A federal law that took effect last month could mean that school districts might one day be required to employ special software designed to make their web sites and technology practices accessible to visually impaired stakeholders.

Section 508 of the Rehabilitation Act Amendments of 1998 mandated that federal government agencies had until June 21 of this year to make sure that members of the public with disabilities, such as hearing or vision impairment, have access to information, computers, and networks comparable with the access enjoyed by people without disabilities.

All federal agency web sites must have a text equivalent–a description that can be vocalized–representing every picture, graphic, or icon. Multimedia presentations also must be synchronized with audio presentations. In other words, if you can’t see it, you must be able to hear it.

“There is nothing more frustrating than when the government says, ‘Well, it’s on the web. It’s a matter of public information. Just go and read it,'” said Ross Doerr, technology consultant for the New Hampshire Association for the Blind. Doerr is a lawyer specializing in access for the disabled and is visually impaired himself.

Making government more accessible to the disabled involves more than adding wheelchair ramps to buildings, experts say. A New Hampshire software company is creating on-ramps to the information superhighway and helping government agencies bring themselves into compliance with the new regulations.

Hiawatha Island Software Co., or HiSoftware, produces AccVerify, a program that is helping several government agencies update their web sites so that visually impaired people can retrieve information. Users who log on to the edited sites can either zoom in on magnified images or hear descriptions of what appears on the screen.

“It’s very easy to think of buildings being accessible–bathrooms, wheelchair ramps–but when you talk to people about web site accessibility, they look at you and say, ‘What are you talking about?'” said Dana Simberkoff, the company’s vice president.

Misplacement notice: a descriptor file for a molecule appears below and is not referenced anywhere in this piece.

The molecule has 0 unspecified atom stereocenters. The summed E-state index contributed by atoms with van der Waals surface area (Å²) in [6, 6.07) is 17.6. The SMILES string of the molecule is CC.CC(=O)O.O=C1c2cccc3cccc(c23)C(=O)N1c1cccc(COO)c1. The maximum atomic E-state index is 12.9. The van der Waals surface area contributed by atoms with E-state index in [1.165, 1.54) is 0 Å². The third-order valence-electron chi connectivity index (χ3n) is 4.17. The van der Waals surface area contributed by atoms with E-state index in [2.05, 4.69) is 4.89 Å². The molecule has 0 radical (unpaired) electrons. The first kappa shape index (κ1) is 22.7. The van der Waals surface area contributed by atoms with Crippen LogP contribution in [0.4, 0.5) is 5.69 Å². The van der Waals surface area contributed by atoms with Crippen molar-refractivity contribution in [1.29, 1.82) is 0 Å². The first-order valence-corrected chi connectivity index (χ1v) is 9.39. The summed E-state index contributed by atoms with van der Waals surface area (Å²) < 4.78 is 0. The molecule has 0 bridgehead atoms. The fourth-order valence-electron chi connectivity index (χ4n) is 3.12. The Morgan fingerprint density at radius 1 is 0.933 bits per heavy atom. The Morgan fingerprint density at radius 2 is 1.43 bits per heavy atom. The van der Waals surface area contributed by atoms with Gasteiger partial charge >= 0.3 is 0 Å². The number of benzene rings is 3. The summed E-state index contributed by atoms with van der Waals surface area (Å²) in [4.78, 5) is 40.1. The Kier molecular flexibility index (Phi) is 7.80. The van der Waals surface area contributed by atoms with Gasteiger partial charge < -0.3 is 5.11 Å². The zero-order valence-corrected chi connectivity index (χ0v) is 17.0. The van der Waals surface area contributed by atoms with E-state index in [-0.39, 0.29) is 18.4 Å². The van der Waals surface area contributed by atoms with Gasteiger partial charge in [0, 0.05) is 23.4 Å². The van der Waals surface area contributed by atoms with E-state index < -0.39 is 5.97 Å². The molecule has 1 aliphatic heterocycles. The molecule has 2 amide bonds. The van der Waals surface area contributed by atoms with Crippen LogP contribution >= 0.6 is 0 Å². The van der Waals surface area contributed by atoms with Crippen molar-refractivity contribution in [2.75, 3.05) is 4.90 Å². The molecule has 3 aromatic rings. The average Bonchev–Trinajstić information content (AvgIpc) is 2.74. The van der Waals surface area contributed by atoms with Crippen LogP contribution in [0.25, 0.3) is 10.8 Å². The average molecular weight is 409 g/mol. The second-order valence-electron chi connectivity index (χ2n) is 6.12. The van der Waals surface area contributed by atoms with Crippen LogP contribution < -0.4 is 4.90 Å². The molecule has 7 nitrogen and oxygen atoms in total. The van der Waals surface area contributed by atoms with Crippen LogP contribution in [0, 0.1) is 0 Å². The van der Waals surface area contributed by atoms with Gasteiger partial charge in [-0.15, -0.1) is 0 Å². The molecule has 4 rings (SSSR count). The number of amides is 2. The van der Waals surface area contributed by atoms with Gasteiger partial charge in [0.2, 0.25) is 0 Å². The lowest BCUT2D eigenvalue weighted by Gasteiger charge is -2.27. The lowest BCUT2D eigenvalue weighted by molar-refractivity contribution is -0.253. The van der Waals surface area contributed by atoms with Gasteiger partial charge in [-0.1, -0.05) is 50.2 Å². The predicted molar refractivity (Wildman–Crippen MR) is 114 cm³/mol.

Even a blind person with state-of-the-art technology can only access between 20 percent and 40 percent of what’s on the internet, said Doerr.

“A computer that talks is not a machine for a blind person. It is their eyes,” he said. “It is doing something for that person that the medical community cannot do yet. It gives them independence.”

HiSoftware counts among its clients the Department of Defense, the U.S. Army, the U.S. Navy, and the Department of Agriculture.

Using the software, agencies can “comply overnight and understand [the law],” said company President Robert Yonaitis.

The software tells the agencies the exact page, row, and column of their web site that must be made accessible and how to fix it. Yonaitis said he used the software on his own web site, making the material 98-percent accessible within four hours.

Though states aren’t required to make the same changes, HiSoftware is working with many state agencies to improve their web sites.

According to HiSoftware’s Simberkoff, Section 508 may be only a federal mandate right now, but a number of people believe the law will apply to state and local agencies and even corporate entities in the near future.

“Usually when the federal government sets a mandate like this, it is the bottom floor,” she said. “Other agencies will adopt the same policies after that.”

This “trickle-down” form of policy adoption is common when federal agencies implement broad-based regulations like Section 508, agreed Doerr, who said the law is likely to apply to school systems, too, in the near future.

Doerr explained that any regulations on making school web sites accessible to the blind will be state-specific, and he urged educators to contact their state education department and ask if there are regulations in place regarding web accessibility for the disabled.

He also said the issue of universal accessibility is a topic that should be addressed in any class that teaches students how to build useful, responsible web sites.

“If your schools are going to be teaching students how to create web sites, it’s best to look at this type of program so that you can build accessibility into your teaching,” said Doerr.

Links:

Hiawatha Island Software Co.
http://www.HiSoftware.com

New Hampshire Association for the Blind
http://www.peekaboo.net/nhab